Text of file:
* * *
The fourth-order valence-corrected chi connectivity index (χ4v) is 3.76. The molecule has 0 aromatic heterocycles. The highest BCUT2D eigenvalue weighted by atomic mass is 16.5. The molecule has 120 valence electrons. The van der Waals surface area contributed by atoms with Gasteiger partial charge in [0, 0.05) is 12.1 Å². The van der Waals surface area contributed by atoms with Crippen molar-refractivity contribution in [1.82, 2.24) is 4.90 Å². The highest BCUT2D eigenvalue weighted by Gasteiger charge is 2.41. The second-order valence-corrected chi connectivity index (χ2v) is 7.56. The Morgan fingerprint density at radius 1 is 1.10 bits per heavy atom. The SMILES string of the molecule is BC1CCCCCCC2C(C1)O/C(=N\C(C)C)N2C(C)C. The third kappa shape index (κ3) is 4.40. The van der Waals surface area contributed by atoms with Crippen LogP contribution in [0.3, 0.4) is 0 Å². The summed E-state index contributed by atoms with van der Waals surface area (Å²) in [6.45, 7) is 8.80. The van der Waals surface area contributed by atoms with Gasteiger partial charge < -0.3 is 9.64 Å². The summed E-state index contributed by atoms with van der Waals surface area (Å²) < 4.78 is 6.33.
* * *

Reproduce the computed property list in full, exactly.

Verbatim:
The fourth-order valence-corrected chi connectivity index (χ4v) is 3.76. The molecule has 0 aromatic heterocycles. The highest BCUT2D eigenvalue weighted by atomic mass is 16.5. The molecule has 120 valence electrons. The van der Waals surface area contributed by atoms with Gasteiger partial charge in [0, 0.05) is 12.1 Å². The van der Waals surface area contributed by atoms with Crippen molar-refractivity contribution in [1.82, 2.24) is 4.90 Å². The highest BCUT2D eigenvalue weighted by Gasteiger charge is 2.41. The second-order valence-corrected chi connectivity index (χ2v) is 7.56. The Morgan fingerprint density at radius 1 is 1.10 bits per heavy atom. The SMILES string of the molecule is BC1CCCCCCC2C(C1)O/C(=N\C(C)C)N2C(C)C. The third kappa shape index (κ3) is 4.40. The van der Waals surface area contributed by atoms with Crippen LogP contribution in [0.3, 0.4) is 0 Å². The summed E-state index contributed by atoms with van der Waals surface area (Å²) in [6.45, 7) is 8.80. The van der Waals surface area contributed by atoms with Gasteiger partial charge < -0.3 is 9.64 Å². The summed E-state index contributed by atoms with van der Waals surface area (Å²) < 4.78 is 6.33.